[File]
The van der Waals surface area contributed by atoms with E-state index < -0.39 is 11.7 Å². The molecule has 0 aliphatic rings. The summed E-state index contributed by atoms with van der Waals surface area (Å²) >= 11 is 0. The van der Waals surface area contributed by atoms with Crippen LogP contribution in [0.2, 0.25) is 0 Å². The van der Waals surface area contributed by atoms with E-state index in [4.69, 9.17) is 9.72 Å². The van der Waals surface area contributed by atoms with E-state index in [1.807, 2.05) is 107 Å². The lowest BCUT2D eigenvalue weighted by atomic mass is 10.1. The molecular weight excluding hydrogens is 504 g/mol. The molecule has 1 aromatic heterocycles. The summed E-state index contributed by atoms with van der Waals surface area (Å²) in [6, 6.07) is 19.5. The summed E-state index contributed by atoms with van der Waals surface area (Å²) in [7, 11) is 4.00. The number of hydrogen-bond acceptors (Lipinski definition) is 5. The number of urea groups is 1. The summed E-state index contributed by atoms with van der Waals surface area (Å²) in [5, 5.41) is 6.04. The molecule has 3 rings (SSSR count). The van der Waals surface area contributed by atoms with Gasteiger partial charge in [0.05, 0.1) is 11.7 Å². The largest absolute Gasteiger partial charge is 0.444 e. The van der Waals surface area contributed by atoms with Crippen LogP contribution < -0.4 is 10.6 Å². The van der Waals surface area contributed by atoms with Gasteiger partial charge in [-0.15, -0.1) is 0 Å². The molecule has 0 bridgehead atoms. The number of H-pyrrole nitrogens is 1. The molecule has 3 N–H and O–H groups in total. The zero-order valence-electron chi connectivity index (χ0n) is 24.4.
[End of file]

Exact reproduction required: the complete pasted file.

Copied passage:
The van der Waals surface area contributed by atoms with E-state index < -0.39 is 11.7 Å². The molecule has 0 aliphatic rings. The summed E-state index contributed by atoms with van der Waals surface area (Å²) >= 11 is 0. The van der Waals surface area contributed by atoms with Crippen LogP contribution in [0.2, 0.25) is 0 Å². The van der Waals surface area contributed by atoms with E-state index in [4.69, 9.17) is 9.72 Å². The van der Waals surface area contributed by atoms with E-state index in [1.807, 2.05) is 107 Å². The lowest BCUT2D eigenvalue weighted by atomic mass is 10.1. The molecular weight excluding hydrogens is 504 g/mol. The molecule has 1 aromatic heterocycles. The summed E-state index contributed by atoms with van der Waals surface area (Å²) in [6, 6.07) is 19.5. The summed E-state index contributed by atoms with van der Waals surface area (Å²) in [7, 11) is 4.00. The number of hydrogen-bond acceptors (Lipinski definition) is 5. The number of urea groups is 1. The summed E-state index contributed by atoms with van der Waals surface area (Å²) in [5, 5.41) is 6.04. The molecule has 3 rings (SSSR count). The van der Waals surface area contributed by atoms with Gasteiger partial charge in [0.05, 0.1) is 11.7 Å². The largest absolute Gasteiger partial charge is 0.444 e. The van der Waals surface area contributed by atoms with Crippen LogP contribution < -0.4 is 10.6 Å². The van der Waals surface area contributed by atoms with Gasteiger partial charge in [-0.15, -0.1) is 0 Å². The molecule has 0 bridgehead atoms. The number of H-pyrrole nitrogens is 1. The molecule has 3 N–H and O–H groups in total. The zero-order valence-electron chi connectivity index (χ0n) is 24.4.